If you’ve ever wondered what the ‘professional’ issues are that pastors deal with weekly, what many of their struggles and insecurities are developed objectively out of, then this chapter is a good read for you. It will give you a peak at the big picture business questions we raise and wrestle with individually and corporately. Le me preface my summary of it by saying I really enjoyed it and found myself saying “opsy that’s me with mud on my face!”


Eric and Thom are Floridians, as my wife and I are!!! This book just moved from collard greens to the smooky ribs on my plate. T & E open the chapter by saying there are somethings in life that you just have to experience to really appreciate, Florida weather is one of them…and so are simple churches. In order to offer their readers this experience they have included in each copy of the book first class tickets to Miami! Kidding 🙂 What they’ve done is take you and I through their interview of two very different churches, though from a distance they may look similar. First Church which stands for your program-complex churches, and Cross Church which stands for your simple church are laid bare before our eyes, T & E are hoping we’ll see ourselves in one or both of them and by that see our need for simplicity.

Quick questions that helped me summarize their chapters concers: How do church assesment teams review churches? And what was the process of T & E’s journey with these two churches? Well they start out by looking at the churches official statements and then inteview their pastors and leaders; from here they look at the churches approach to programming and staff meetings – which include of course their calenders, as well as the way they assess their numbers, and deal with new ideas; another area they studies was the staffing values of each church; and finally they closed out their time with the way each church presented their weekly anouncements. Here’s the comparison in table form;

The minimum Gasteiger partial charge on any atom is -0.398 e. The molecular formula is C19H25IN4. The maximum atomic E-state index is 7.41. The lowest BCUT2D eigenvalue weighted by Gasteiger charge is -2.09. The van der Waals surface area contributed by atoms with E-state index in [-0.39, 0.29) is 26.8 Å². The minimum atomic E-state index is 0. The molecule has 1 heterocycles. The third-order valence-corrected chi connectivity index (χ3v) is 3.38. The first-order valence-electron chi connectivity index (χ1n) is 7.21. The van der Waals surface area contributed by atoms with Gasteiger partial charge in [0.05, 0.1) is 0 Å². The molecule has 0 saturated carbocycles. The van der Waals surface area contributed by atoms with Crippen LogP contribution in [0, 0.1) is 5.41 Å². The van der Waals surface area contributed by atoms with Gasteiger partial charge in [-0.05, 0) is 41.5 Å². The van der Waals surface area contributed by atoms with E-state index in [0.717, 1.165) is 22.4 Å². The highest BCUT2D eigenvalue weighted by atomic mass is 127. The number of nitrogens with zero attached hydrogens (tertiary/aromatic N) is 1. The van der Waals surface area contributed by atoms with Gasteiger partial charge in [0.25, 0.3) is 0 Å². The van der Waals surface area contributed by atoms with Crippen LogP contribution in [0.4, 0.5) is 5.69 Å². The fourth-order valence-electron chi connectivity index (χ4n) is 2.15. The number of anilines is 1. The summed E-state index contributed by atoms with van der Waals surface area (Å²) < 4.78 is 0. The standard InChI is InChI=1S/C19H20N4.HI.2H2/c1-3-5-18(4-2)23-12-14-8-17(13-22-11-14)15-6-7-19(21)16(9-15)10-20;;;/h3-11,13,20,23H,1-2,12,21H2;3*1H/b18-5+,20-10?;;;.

If there is a key to being a Simple Church it is this, ” Our purpose is our process.” If your purpose is your process every other area of normal ministerial assesment will reflect it, and must be evaluated in light of it. A Simple chapter by T & E, but a very challenging call for change. If you’re not a Simple Church and you want to become one then all your areas of ministry will be feeling some form of change – even possibly your current staffing, yikes!


As I’ve already said I found this chapter extremely helpful, it put me on the ground with them, allowing me to see a big picture view of a program driven church and a simple church. From my own tradition one of their developments I found extremely interesting was their choice to focus on discipleship as the key to being a Simple Church (more on this in their next chapter). I can’t help asking what a simple church would look like that also held to the marks of the church clarified during the Reformation? Perhaps its just me but emphasis in the life of the church today seems to have shifted away from Sacraments as the vehicle were community is expressed to small groups. I’ll be honest here my own interest in serious study of Sacramentology is lacking, I’m much more interested in small groups as they relate to the life of the church. Nevertheless we can never forget that Christ’ own gift to his bride were the Sacraments to foster and celebrate our collective union in him.